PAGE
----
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Friday, August 30, 2019

Removing a condom during sex can result in dangerous consequences

The act of removing a condom during sex can result in dangerous consequences, leaving the person to a risk of pregnancy or STDs. The bill was filed in the House of Representatives and the solons said, they want to prevent the spread of sexually-transmitted diseases (STD), as well as unwanted pregnancies. "A violation of this conditional consent is not rightfully considered a form of sexual assault," the bill reads.

There are many sex trends out there that people try to either experiment or spice up their sex life. But ever wondered if a sex trend could seriously cause trouble for some? The latest sex trend that everyone has been talking about is called stealthing. According to Urban Dictionary, stealthing is an act ‘when a man removes a condom during sex despite agreeing to wear one so that he can cum inside the other person without their knowledge.’ This is a major issue as it’s an explicit breach of consent and once the consent is revoked it turns into a form of sexual assault. In several countries people who indulge in this creepy sex trend can be punished under the law.

A man removing the condom during sexual intercourse after agreeing to put it on, could soon be a criminal offence in the Phillippines. A House Bill 3957 or Anti-Stealthing Law was filed in the House of Representatives by AKO BICOL Party-List Reps Alfredo Garbin and Elizaldy Co in the month of August. If the bill is passed into law, then stealthing can become a punishable form of sexual assault.

The man will be penalized if he agreed to put on a condom first and thus lead to consensual sex. But during the sexual activity, if the condom is not used or removed without the consent of the partner, it can account to sexual assault. In a case of tampering the contraceptive even before the sexual activity, the person will still face charges. "With this bill, even children, teenagers, and seniors of any gender who are victims of sexual assault through stealthing may bring their offenders to face the police.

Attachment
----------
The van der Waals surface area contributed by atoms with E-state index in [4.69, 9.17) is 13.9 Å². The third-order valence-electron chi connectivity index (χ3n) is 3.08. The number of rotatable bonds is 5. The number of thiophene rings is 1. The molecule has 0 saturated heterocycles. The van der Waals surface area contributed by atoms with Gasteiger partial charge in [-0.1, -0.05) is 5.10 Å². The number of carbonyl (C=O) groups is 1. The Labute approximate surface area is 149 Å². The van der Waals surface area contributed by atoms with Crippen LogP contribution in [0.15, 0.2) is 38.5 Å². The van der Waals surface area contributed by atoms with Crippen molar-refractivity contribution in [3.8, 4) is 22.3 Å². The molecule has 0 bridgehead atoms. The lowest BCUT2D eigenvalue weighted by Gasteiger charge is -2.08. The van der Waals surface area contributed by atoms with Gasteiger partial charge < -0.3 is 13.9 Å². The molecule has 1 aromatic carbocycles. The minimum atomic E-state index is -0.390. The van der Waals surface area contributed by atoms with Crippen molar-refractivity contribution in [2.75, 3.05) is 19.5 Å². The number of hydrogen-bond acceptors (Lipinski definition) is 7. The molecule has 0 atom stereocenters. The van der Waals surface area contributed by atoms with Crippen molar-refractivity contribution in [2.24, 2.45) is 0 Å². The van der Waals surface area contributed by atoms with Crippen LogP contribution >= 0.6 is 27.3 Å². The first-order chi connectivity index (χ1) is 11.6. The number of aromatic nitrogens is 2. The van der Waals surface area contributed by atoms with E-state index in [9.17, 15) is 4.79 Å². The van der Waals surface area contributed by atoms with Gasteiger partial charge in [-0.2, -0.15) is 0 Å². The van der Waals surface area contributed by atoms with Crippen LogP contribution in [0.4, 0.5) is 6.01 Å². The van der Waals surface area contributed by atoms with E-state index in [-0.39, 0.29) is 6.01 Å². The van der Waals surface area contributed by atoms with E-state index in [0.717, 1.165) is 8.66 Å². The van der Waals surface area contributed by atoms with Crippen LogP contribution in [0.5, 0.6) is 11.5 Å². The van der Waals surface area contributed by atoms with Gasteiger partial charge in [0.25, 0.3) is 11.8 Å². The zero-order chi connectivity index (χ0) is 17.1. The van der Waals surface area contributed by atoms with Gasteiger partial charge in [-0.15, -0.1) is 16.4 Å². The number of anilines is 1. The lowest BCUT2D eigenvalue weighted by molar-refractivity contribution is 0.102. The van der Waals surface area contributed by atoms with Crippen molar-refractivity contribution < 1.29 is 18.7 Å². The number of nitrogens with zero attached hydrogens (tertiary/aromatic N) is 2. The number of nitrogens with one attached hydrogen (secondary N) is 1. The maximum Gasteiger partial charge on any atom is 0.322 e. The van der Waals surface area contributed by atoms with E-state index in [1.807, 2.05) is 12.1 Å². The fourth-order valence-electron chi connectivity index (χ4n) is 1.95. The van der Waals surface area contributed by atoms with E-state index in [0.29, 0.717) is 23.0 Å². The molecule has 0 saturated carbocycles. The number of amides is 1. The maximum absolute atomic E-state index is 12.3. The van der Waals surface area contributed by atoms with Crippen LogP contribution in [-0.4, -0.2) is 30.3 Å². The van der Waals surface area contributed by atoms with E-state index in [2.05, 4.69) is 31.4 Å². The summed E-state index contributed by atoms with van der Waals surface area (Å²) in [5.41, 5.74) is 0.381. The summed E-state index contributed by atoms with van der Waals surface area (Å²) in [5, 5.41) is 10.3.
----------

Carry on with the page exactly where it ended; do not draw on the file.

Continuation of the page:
The disturbing sex trend was examined by Alexandra Brodsky for the Columbia Journal of Gender and Law who said the practice is not new but is rarely spoken about. Stealthing leaves a victim vulnerable to pregnancy or STIs and can cause emotional and physical harm. Often the partner doesn’t even realise or understand whether rape or sexual assault has taken place. Non-consenual condom removal is considered by most to be sexual assault as it forces an individual into a sexual situation they were not agreeing to.

Those who indulge in acts of stealthing will be sentenced to 12 years in prison and fined P100,000 to P500,000. In a case of passing on an STD or impregnating the woman, a man will be sentenced to 20 years and fined P200,000 to P700,000. And those who purposely commit the act with the intention of getting their partner pregnant will face stricter punishments. They could land a maximum of 40 years in jail and fined about P1 million to P5 million. In a case of forcing the partner to have sex after removing the condom, the partner stealthing will be held liable to rape and sexual assault. Apart from the Anti-Stealthing Law, it would be counted as a separate crime.

While the Phillipines will soon have an Anti-stealthing law, there are several countries where the dangerous sexual trend is already illegal. It is illegal in the UK, with consent being an important factor in the sex act. In the year 2017, A Swiss court also convicted a man for rape for an act of stealthing. In 2018, a first of its kind case of stealthing was prosecuted in Germany.

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